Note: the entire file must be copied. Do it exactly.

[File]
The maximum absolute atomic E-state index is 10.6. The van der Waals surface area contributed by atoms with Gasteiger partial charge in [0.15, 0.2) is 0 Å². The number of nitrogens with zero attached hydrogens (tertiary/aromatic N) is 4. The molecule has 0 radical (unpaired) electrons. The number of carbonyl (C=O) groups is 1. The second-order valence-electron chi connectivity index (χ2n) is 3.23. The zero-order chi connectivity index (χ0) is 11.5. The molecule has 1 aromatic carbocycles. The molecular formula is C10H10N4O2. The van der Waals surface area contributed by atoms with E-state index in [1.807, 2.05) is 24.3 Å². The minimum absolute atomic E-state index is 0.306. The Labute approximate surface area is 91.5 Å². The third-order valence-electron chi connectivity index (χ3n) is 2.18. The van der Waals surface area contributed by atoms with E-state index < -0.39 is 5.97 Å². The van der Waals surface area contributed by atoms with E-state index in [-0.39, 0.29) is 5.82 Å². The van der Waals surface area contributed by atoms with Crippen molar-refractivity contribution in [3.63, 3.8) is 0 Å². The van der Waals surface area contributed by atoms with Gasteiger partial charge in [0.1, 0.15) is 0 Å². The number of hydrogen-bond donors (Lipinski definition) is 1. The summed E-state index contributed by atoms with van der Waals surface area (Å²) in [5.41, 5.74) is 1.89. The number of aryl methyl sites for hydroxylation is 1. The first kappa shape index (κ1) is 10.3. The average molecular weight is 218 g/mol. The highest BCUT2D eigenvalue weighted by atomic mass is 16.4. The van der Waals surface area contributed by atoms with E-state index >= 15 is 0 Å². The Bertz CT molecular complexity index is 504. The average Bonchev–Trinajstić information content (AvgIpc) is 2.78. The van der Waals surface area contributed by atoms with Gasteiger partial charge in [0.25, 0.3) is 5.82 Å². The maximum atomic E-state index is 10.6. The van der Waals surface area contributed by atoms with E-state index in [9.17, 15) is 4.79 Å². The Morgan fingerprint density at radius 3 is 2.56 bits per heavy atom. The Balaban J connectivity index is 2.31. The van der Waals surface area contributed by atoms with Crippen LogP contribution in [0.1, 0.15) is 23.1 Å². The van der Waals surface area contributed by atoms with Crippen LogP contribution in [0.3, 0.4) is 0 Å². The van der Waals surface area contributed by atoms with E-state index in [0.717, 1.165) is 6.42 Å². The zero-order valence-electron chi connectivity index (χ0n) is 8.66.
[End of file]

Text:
The maximum absolute atomic E-state index is 10.6. The van der Waals surface area contributed by atoms with Gasteiger partial charge in [0.15, 0.2) is 0 Å². The number of nitrogens with zero attached hydrogens (tertiary/aromatic N) is 4. The molecule has 0 radical (unpaired) electrons. The number of carbonyl (C=O) groups is 1. The second-order valence-electron chi connectivity index (χ2n) is 3.23. The zero-order chi connectivity index (χ0) is 11.5. The molecule has 1 aromatic carbocycles. The molecular formula is C10H10N4O2. The van der Waals surface area contributed by atoms with E-state index in [1.807, 2.05) is 24.3 Å². The minimum absolute atomic E-state index is 0.306. The Labute approximate surface area is 91.5 Å². The third-order valence-electron chi connectivity index (χ3n) is 2.18. The van der Waals surface area contributed by atoms with E-state index < -0.39 is 5.97 Å². The van der Waals surface area contributed by atoms with E-state index in [-0.39, 0.29) is 5.82 Å². The van der Waals surface area contributed by atoms with Crippen molar-refractivity contribution in [3.63, 3.8) is 0 Å². The van der Waals surface area contributed by atoms with Gasteiger partial charge in [0.1, 0.15) is 0 Å². The number of hydrogen-bond donors (Lipinski definition) is 1. The summed E-state index contributed by atoms with van der Waals surface area (Å²) in [5.41, 5.74) is 1.89. The number of aryl methyl sites for hydroxylation is 1. The first kappa shape index (κ1) is 10.3. The average molecular weight is 218 g/mol. The highest BCUT2D eigenvalue weighted by atomic mass is 16.4. The van der Waals surface area contributed by atoms with E-state index >= 15 is 0 Å². The Bertz CT molecular complexity index is 504. The average Bonchev–Trinajstić information content (AvgIpc) is 2.78. The van der Waals surface area contributed by atoms with Gasteiger partial charge in [0.25, 0.3) is 5.82 Å². The maximum atomic E-state index is 10.6. The van der Waals surface area contributed by atoms with E-state index in [9.17, 15) is 4.79 Å². The Morgan fingerprint density at radius 3 is 2.56 bits per heavy atom. The Balaban J connectivity index is 2.31. The van der Waals surface area contributed by atoms with Crippen LogP contribution in [0.1, 0.15) is 23.1 Å². The van der Waals surface area contributed by atoms with Crippen LogP contribution in [0.3, 0.4) is 0 Å². The van der Waals surface area contributed by atoms with E-state index in [0.717, 1.165) is 6.42 Å². The zero-order valence-electron chi connectivity index (χ0n) is 8.66.